‘Probably Over’

The decade-long outperformance of developing-nation assets “is probably over”, according to Dominic Wilson, the chief markets economist at New York-based Goldman Sachs Group Inc., who predicted the rise of the biggest emerging markets in 2003.

The five trends that spurred outsized gains during the past 10 years -- surging growth in the so-called BRIC nations, higher commodities, improved government finances, slower inflation and lower U.S. bond yields -- are halting and in some cases reversing, Wilson wrote in a report dated yesterday.

“After 10 years of solid inflows into emerging-market debt, we should prepare ourselves for a period of outflows,” Maarten-Jan Bakkum, an emerging-market strategist at ING Investment Management in The Hague, said by e-mail. “This should push currencies down more, lead to higher interest rates in emerging markets and make it necessary for investors to adjust their EM growth expectations downwards.”

Brazil’s Ibovespa reversed an earlier decline as mining company MMX Mineracao & Metalicos SA led raw-material producers higher. The real dropped to a four-year low, prompting the central bank to intervene for a third day this week.

Bear Market

Turkey’s (XU100) Borsa Istanbul Stock Exchange National 100 Index dropped the most among major emerging-market gauges, sinking more than 20 percent from its May peak into a so-called bear market. Turkiye Halk Bankasi AS (HALKB) lost 7.4 percent in Istanbul. The lira dropped for a fourth day.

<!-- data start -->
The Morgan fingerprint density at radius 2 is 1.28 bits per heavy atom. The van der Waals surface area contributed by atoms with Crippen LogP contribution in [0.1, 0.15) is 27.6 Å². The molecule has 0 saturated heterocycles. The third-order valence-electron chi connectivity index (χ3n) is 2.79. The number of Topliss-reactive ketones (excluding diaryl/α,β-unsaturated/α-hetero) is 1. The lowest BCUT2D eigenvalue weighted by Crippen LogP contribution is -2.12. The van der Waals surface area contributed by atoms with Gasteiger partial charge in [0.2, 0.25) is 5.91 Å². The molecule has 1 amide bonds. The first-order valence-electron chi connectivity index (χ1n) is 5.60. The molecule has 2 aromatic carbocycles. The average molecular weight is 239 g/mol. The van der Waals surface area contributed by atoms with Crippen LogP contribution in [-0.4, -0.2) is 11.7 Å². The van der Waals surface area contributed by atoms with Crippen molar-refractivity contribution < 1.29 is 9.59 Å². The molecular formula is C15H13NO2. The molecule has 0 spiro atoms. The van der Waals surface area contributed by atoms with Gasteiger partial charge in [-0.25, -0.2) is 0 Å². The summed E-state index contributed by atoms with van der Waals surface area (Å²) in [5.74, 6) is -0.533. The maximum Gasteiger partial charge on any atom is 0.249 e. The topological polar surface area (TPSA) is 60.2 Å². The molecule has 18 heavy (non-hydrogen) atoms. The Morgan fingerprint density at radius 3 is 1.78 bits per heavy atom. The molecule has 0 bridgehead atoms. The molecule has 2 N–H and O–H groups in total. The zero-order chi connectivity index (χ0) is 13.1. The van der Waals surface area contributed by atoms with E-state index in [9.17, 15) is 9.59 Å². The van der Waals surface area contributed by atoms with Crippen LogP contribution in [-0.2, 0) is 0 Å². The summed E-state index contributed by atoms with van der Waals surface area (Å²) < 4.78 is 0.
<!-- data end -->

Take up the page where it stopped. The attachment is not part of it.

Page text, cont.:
Russia’s Micex Index retreated 2 percent as OAO Sberbank, Russia’s biggest lender, fell 3.4 percent. The ruble dropped a third day against the central bank’s dollar-euro basket.

South Africa’s rand dropped to a four-year low and yields on 10.5 percent bonds due December 2026 jumped to 8.27 percent.

The Shanghai Composite Index lost 2.8 percent, the lowest in six months, while the Hang Seng China Enterprises Index (HSCEI) of mainland companies listed in Hong Kong slid 3.3 percent, the most since May 2012. The Jakarta Composite Index slumped 3.7 percent, the steepest loss in a year, while India’s S&P BSE Sensex tumbled 2.7 percent, the most since 2011. South Korea’s Kospi index declined 2 percent.

BYD Co. (1211), a Chinese auto company partially owned by Warren Buffett’s Berkshire Hathaway Inc., fell the most since Sept. 26, after saying a charger at a Hong Kong parking lot partially melted because of a faulty connection to the electricity grid.

The extra yield investors demand to own emerging-market debt over U.S. Treasuries soared 11 basis points to 331 basis points, according to JPMorgan Chase & Co.’s EMBI Global Diversified Index.

To contact the reporters on this story: David Yong in Singapore at dyong@bloomberg.net; Maria Levitov in London at mlevitov@bloomberg.net; Julia Leite in New York at jleite3@bloomberg.net

To contact the editor responsible for this story: Gavin Serkin at gserkin@bloomberg.net